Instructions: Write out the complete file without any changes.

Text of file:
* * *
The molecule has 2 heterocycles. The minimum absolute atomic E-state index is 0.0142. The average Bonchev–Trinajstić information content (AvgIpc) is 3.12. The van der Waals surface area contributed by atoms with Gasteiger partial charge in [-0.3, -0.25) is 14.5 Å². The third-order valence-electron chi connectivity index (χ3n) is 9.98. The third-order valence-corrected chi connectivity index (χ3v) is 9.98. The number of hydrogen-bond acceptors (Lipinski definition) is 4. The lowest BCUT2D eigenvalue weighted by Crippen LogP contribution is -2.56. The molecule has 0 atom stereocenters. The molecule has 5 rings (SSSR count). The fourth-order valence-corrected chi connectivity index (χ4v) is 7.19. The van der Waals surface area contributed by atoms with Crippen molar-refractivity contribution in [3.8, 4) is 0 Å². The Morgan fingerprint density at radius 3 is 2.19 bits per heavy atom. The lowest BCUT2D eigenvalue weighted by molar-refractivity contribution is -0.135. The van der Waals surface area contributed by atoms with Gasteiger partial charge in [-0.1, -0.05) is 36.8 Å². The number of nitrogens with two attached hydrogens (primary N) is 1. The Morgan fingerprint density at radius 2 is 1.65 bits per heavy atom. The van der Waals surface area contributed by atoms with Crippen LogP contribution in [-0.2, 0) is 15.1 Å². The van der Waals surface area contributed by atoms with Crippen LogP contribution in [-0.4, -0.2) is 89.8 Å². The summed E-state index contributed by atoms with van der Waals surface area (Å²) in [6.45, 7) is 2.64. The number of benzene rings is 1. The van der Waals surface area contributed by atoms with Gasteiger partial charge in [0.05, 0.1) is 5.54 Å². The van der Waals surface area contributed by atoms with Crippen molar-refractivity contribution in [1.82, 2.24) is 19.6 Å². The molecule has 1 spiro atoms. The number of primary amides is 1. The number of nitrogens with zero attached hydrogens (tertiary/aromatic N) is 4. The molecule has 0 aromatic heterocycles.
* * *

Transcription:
The molecule has 2 heterocycles. The minimum absolute atomic E-state index is 0.0142. The average Bonchev–Trinajstić information content (AvgIpc) is 3.12. The van der Waals surface area contributed by atoms with Gasteiger partial charge in [-0.3, -0.25) is 14.5 Å². The third-order valence-electron chi connectivity index (χ3n) is 9.98. The third-order valence-corrected chi connectivity index (χ3v) is 9.98. The number of hydrogen-bond acceptors (Lipinski definition) is 4. The lowest BCUT2D eigenvalue weighted by Crippen LogP contribution is -2.56. The molecule has 0 atom stereocenters. The molecule has 5 rings (SSSR count). The fourth-order valence-corrected chi connectivity index (χ4v) is 7.19. The van der Waals surface area contributed by atoms with Crippen molar-refractivity contribution in [3.8, 4) is 0 Å². The Morgan fingerprint density at radius 3 is 2.19 bits per heavy atom. The lowest BCUT2D eigenvalue weighted by molar-refractivity contribution is -0.135. The van der Waals surface area contributed by atoms with Gasteiger partial charge in [-0.1, -0.05) is 36.8 Å². The number of nitrogens with two attached hydrogens (primary N) is 1. The Morgan fingerprint density at radius 2 is 1.65 bits per heavy atom. The van der Waals surface area contributed by atoms with Crippen LogP contribution in [-0.2, 0) is 15.1 Å². The van der Waals surface area contributed by atoms with Crippen LogP contribution in [-0.4, -0.2) is 89.8 Å². The summed E-state index contributed by atoms with van der Waals surface area (Å²) in [6.45, 7) is 2.64. The number of benzene rings is 1. The van der Waals surface area contributed by atoms with Gasteiger partial charge in [0.05, 0.1) is 5.54 Å². The van der Waals surface area contributed by atoms with Crippen molar-refractivity contribution in [1.82, 2.24) is 19.6 Å². The molecule has 1 spiro atoms. The number of primary amides is 1. The number of nitrogens with zero attached hydrogens (tertiary/aromatic N) is 4. The molecule has 0 aromatic heterocycles.